us all. These waves whisper to us about the future, yet we often
fail to listen to them. Humans are sometimes terribly timid!
The little monk asked the fisherman: "Do you listen to
the waves when you are fishing?"
"Yes, I do," said the fisherman. "They are my
friends, every time I leave shore and come over here they welcome
me back. We've known each other for so long. We have these long
"What do they say?" asked the little monk.
"They tell me to be free," answered the fisherman.
"Are we near shore now?" asked the little monk.
"Yes, I think so," said the fisherman.
"How far is it?" asked the little monk.
"Not too far," answered the fisherman, as he pulled
on the fishing net.
little monk could now see the shore. There was sand on it. This
was quite normal, but beyond the beach seemed to lie even more
sand. "Could this be a desert?" asked the little monk
to himself. Indeed, it was starting to look like one. Who could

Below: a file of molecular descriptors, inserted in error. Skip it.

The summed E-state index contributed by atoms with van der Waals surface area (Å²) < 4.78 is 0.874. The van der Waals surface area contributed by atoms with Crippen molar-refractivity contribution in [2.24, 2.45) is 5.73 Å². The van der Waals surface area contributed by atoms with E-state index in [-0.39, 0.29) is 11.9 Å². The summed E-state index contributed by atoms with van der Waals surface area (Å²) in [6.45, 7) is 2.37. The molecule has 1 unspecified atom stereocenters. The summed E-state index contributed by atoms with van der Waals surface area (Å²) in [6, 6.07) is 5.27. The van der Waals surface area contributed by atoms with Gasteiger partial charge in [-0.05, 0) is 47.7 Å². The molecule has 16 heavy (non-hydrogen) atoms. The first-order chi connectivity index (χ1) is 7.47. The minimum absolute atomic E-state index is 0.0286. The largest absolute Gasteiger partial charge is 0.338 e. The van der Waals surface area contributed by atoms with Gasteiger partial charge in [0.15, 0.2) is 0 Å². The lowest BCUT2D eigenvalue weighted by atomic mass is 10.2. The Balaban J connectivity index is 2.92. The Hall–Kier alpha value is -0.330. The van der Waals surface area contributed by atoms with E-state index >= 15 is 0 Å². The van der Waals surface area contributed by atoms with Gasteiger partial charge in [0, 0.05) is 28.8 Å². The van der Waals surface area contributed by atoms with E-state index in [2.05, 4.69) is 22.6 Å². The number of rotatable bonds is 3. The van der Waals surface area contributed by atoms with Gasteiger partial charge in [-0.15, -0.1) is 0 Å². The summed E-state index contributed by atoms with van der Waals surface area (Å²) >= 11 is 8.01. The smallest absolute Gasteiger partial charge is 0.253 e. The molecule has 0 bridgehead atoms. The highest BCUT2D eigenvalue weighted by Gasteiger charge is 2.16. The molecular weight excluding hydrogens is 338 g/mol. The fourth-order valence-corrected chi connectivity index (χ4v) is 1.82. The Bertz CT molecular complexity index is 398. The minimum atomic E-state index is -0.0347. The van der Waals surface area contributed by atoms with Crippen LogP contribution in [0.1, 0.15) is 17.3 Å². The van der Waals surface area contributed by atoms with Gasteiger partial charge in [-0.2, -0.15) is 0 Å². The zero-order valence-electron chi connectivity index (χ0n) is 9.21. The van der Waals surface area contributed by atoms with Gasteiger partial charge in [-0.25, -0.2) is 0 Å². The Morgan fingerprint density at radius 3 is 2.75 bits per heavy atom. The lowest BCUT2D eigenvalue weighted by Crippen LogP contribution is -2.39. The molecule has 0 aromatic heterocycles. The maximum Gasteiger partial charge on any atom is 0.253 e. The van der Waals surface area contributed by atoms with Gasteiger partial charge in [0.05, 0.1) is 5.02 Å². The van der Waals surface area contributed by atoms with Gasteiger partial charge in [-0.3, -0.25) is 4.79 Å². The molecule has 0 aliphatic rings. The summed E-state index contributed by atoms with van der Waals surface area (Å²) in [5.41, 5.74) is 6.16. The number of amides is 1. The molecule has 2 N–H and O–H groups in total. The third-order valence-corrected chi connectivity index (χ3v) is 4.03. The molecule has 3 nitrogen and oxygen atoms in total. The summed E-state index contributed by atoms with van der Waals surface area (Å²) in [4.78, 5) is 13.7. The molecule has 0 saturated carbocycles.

possibly live in such an unfortunate place? The little monk
became suddenly destitute. Would he ever discover the meaning
life in such a forsaken place? Where did the fisherman live?
Al these questions buzzed inside his head.
The boat finally reached shore. It seemed to have taken quite
a bit of time. But, at last the little monk was able to step
on solid ground again. He had not done so for quite a long time.
He looked at the fisherman, who was now walking straight ahead
into the desert sands. With little warning, he seemed to fade
away. Now, the little monk had no intention of being left alone
in this lonely and desolate place, so he quickly began to run